One of the mysteries of the English language finally explained.
With irregular bursts of activity.‘the economy was recovering in fits and starts’
spasmodically, intermittently, sporadically, erratically, irregularly, interruptedly, fitfully, haphazardly, on and off, off and on, now and then, now and againView synonyms
- ‘I've started adding mine, but it'll be done in fits and starts…’
- ‘We played in fits and starts and never really clicked and opened up, but we're happy with the points.’
- ‘Like my wife's slimming programme, this year's harvest is going in fits and starts, punctuated by incredibly hot days of activity and frustrating rest periods.’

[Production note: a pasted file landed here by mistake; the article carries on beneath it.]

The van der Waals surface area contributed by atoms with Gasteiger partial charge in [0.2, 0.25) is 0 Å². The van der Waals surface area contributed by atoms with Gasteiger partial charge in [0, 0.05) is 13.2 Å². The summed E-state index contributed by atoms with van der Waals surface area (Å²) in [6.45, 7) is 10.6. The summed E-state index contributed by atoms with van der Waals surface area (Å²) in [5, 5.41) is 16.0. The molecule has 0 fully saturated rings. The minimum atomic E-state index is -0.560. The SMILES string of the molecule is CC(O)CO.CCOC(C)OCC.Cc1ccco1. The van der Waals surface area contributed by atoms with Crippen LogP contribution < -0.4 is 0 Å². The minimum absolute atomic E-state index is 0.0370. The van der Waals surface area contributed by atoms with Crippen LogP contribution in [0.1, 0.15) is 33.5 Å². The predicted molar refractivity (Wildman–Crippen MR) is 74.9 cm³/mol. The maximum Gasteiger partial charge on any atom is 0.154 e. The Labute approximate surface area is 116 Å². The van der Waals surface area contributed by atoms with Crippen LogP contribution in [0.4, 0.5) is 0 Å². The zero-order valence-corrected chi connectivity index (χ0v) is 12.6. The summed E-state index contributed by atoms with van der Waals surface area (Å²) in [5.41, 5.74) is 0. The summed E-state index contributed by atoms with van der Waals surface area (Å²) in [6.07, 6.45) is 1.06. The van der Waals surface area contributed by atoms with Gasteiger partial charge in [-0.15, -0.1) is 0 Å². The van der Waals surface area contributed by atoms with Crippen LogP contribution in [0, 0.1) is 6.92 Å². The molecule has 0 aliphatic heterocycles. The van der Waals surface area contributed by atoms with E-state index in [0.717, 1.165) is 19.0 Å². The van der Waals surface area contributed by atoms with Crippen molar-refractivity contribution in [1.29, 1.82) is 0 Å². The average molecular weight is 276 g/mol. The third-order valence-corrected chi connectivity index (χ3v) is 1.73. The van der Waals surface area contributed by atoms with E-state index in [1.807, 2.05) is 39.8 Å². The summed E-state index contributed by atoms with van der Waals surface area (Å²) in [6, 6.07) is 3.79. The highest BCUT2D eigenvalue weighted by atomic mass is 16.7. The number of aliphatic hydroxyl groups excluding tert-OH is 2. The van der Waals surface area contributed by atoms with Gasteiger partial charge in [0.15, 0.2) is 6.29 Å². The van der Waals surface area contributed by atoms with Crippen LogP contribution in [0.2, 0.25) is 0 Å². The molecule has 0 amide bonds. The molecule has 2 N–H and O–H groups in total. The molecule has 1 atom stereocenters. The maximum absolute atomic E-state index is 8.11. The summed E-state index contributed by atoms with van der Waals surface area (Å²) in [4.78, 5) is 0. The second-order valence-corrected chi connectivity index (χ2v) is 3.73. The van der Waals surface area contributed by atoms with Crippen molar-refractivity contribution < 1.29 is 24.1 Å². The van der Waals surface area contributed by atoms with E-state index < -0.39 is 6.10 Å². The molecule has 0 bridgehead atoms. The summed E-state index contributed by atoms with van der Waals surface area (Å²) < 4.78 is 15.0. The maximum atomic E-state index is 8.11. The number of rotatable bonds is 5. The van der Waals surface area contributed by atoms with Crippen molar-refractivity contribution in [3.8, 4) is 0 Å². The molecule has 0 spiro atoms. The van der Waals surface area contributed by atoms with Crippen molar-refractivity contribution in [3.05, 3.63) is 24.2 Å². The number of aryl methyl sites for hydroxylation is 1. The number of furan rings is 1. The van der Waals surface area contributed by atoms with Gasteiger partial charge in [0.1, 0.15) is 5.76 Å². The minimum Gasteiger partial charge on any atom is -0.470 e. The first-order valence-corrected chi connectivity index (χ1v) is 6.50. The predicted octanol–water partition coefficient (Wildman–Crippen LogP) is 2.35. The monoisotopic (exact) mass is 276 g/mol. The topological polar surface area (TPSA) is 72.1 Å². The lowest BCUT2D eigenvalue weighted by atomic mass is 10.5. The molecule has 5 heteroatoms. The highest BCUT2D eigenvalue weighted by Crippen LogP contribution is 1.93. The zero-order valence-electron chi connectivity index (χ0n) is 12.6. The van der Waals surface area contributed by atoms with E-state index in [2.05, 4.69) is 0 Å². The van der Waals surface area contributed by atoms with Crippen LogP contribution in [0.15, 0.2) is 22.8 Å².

- ‘The improvement came slowly, sporadically, in fits and starts.’
- ‘The poetry is moving forward in fits and starts.’
- ‘However, like in any sport, those who play well throughout the whole contest - not just in fits and starts - more often than not end up victorious.’
- ‘All too often, science progresses in fits and starts, re-examining data, reinterpreting evidence - a path that can be hard to accept in medicine, when answers are needed now.’
- ‘Progress has come in fits and starts and is still fragile.’
- ‘The Roman occupation of Britain advanced in fits and starts with the occasional disaster - the bloody revolt of Queen Boadicea in 61 AD is the best known example.’
- ‘It was built in 1961, and it's been renovated in fits and starts, so it's sort of an architectural Frankenstein.’
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